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How do UK patients access proton beam therapy?

The UK has only one proton beam therapy facility, a small unit at the Clatterbridge Cancer Centre. The Douglas Cylotron can deliver treatment to patients with eye cancers such as choroidal melanoma. Otherwise, proton beam therapy is not available and patients who need it have to travel out of the country.

Plans for treatment centres in the UK

In April 2012, the then Health Secretary Andrew Lansley, revealed plans to build two proton beam therapy centres in London and Manchester, the first in the UK apart from the small facility at Clatterbridge.

The plan will cost £250 million but it will provide treatment for 1,500 patients each year, who will then not need to travel elsewhere in the world to get proton beam therapy.


The two centres, which will start treating patients in 2017, will be located in:

  • The Christie Hospital in Manchester: the Christie is the biggest cancer centre in Europe on a single hospital site and treats over 40,000 patients every year. Proton beam therapy is another first for the hospital – it led the UK in the use of intensity modulated radiotherapy (IMRT) and was the first centre in the world to use image guided radiotherapy (IGRT).
  • University College London Hospital: proton beam therapy will be delivered at the UCLH campus in the centre of London and will be associated with the current radiotherapy facilities. It will also be close to the UCH Macmillan Cancer Centre, which opened last spring.

A third site at the University Hospital in Birmingham may get the go-ahead soon.

This is a positive development that has been welcomed by patient groups. However, because the facilities require a complex set-up, it is unlikely that proton beam therapy will become fully available in within the UK until 2017. Fortunately, until then, UK patients can access treatment abroad.

Going outside the UK for proton beam therapy

The Department of Health (DoH) recognises that proton beam therapy is the best treatment for some patients with some conditions, so has set up a system to allow access to treatment in centres abroad. Since 2008, the National Specialised Commissioning Team (NSCT) has been running this system and has its own specialist clinical panel that looks at all cases individually.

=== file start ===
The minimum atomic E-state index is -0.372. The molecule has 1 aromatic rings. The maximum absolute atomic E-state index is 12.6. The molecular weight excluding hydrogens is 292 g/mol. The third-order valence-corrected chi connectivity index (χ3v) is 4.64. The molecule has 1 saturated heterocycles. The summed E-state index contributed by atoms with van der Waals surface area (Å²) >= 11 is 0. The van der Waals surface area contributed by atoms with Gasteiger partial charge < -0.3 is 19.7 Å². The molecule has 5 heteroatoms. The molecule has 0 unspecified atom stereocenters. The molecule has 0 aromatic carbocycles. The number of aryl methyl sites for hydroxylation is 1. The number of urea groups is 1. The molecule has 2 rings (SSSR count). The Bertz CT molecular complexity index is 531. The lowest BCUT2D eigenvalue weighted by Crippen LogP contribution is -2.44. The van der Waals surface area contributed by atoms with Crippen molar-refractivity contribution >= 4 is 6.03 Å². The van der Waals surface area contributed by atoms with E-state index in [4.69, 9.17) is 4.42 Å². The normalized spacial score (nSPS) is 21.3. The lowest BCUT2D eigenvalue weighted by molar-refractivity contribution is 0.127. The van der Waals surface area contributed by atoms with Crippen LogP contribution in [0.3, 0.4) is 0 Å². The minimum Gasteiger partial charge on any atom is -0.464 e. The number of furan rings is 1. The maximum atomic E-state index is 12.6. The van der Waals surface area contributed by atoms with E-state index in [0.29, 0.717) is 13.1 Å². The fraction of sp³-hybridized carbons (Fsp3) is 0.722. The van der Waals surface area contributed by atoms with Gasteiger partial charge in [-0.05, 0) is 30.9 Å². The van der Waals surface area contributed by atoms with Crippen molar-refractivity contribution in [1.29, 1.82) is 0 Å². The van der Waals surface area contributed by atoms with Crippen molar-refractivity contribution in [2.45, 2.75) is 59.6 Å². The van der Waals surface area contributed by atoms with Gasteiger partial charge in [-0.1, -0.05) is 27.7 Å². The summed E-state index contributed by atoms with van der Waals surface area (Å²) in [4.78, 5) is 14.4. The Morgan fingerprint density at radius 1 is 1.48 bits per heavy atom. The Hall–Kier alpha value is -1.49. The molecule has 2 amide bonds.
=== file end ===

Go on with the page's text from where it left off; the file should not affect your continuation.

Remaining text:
To be considered for proton beam therapy you need to be referred by a consultant, who fills in a detailed referral form and submits to the NSCT panel.  This group of experts then makes the final decision whether they agree that proton beam therapy is the best course of action.

If it is, they confirm this to the patient and their UK medical team and open the way for an overseas referral. The proton beam therapy takes place in one of the many international PBT centres (see below), funded by the National Health Service.

What exactly will the NHS fund?

Going abroad for proton beam therapy is a big step. The treatment is done over several weeks and the patient and their family can be out of the UK for around 10 weeks. As well as the treatment costs, the NHS/NSCT also funds travel costs, accommodation during treatment and some living costs.

Proton beam therapy around the world

The UK is rather lagging behind many other countries that have built proton beam therapies in their hospitals over the last few years. More than 70,000 patients have already benefited from PBT delivered in North America, Asia and Europe.

The biggest single providers are the USA, with around 28% of all PBT centres and Japan, which has 23%. European countries are planning a rapid increase in their proton beam therapy provision in the next few years; Germany, Italy, Sweden and France are all setting up new centres.

 

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